Peace amid a pandemic

April 7, 2020

April 7, 2020

By Nate Smelle

Valuing nature requires the commitment of experiencing it firsthand. Walking the Heritage Trail the other day, watching the snow melt into the widening puddles, I noticed a scrum of hoof-prints just past a sign pointing the way to McArthurs Mills. Moving in closer to get a better look, I could see that one set of prints appeared to be headed in a different direction than the rest of the herd.
Tightening my bootstraps in an attempt to avoid getting my feet wet, I stepped off the trail and into the forest to follow in the hoof-steps of this solitary animal. With only a scattering of snow patches still decorating the forest floor, tracking this mysterious creature through the wilds of North Hastings proved to be no easy task. However, it was only because I could not rely on the tracks alone that I eventually wound up tracing this path to its source.
Reaching an opening in the forest, the hoof-prints I had been following for the past hour or so suddenly disappeared into the absence of snow. Scanning the area for any signs of life I “luckily” stumbled toe-first into a pile of steaming brown gold (aka elk scat). Realizing in that moment I was not alone in my exploration of social distancing, I slipped gently back into the greenery to take a look at the big picture and listen in on the story it was telling.
Crouching along the forest’s edge I caught sight of a pair of American Robins darting from tree to tree, and calling out to one another. Pounding away on a standing dead tree still full of life, a pileated woodpecker carved into the wood in search of survival. Overhead, the honking of a small flock of Canadian geese called my gaze skyward to watch as they signaled their return to North Hastings after a 3,000 to 5,000 kilometre flight that didn’t require a single drop of gasoline.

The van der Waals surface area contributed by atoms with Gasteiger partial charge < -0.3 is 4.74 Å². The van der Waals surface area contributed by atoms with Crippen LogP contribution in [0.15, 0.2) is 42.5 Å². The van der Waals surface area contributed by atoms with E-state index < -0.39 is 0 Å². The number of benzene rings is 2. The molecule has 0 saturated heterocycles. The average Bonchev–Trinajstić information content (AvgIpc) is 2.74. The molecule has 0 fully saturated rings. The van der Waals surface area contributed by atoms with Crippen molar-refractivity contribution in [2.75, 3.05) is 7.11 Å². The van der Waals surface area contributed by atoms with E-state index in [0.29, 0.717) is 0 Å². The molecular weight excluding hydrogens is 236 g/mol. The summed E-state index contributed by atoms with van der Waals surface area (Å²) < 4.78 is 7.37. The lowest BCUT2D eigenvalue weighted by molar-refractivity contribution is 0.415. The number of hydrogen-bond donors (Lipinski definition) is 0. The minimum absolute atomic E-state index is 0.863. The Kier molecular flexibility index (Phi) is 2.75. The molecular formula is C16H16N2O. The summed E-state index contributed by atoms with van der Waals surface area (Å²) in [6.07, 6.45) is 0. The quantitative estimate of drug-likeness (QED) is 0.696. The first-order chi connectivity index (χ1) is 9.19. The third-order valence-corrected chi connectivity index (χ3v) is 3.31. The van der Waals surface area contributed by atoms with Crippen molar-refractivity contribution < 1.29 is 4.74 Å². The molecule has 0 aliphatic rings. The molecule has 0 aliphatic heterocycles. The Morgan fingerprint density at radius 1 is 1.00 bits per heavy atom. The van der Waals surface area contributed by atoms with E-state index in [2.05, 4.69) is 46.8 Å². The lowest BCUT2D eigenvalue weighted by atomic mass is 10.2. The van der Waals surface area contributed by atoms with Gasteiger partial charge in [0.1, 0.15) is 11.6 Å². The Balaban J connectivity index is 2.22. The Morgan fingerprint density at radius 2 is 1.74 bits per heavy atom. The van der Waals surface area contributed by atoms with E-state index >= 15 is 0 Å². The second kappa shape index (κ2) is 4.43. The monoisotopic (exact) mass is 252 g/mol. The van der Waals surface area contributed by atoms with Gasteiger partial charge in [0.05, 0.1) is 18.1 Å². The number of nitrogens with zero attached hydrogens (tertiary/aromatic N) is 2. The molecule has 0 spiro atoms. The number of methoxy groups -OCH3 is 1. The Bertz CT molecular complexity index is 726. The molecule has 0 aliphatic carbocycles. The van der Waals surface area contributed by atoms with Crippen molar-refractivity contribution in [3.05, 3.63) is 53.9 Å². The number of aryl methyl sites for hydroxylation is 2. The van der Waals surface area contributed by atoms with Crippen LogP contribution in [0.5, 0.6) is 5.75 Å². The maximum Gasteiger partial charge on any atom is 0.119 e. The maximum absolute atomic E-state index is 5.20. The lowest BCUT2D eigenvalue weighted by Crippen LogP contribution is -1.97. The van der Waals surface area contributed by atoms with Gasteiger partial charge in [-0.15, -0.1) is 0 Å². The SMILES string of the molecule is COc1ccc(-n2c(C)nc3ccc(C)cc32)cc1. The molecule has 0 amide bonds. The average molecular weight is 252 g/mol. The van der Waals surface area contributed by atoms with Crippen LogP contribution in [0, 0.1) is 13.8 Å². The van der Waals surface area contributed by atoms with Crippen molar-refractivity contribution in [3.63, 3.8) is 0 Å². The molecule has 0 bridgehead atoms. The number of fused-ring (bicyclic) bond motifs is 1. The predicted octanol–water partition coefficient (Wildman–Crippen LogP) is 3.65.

By the way the sunlight illuminated their wings I could see that the angle of the sun was changing. In that same moment of silent realization, my ears picked up the sound of something massive, stepping carefully through the forest behind me. Turning my head slowly, in order not to give away my location, my heart jumped from my chest as I found myself staring face to face with the individual responsible for inspiring my adventure.
There before me, standing close to seven feet tall from hoof to crown was a shaggy looking elk, picking his teeth with the branches of a balsam fir.
As quietly as possible, I watched as he cautiously maneuvered his way through the trees. Making eye contact for a moment we acknowledged each others’ presence and then carried on with our business.
On the long walk home I thought about how originally I had planned to find a good sitting rock upon which I could go over my notes from a daily press briefing regarding the extent of the pandemic’s spread in Ontario. Feeling grateful for the spontaneous redirection provided by my new friend, I silently thanked the elk for helping me postpone this depressing endeavour … and for the moments of peace we had shared amid the pandemic.



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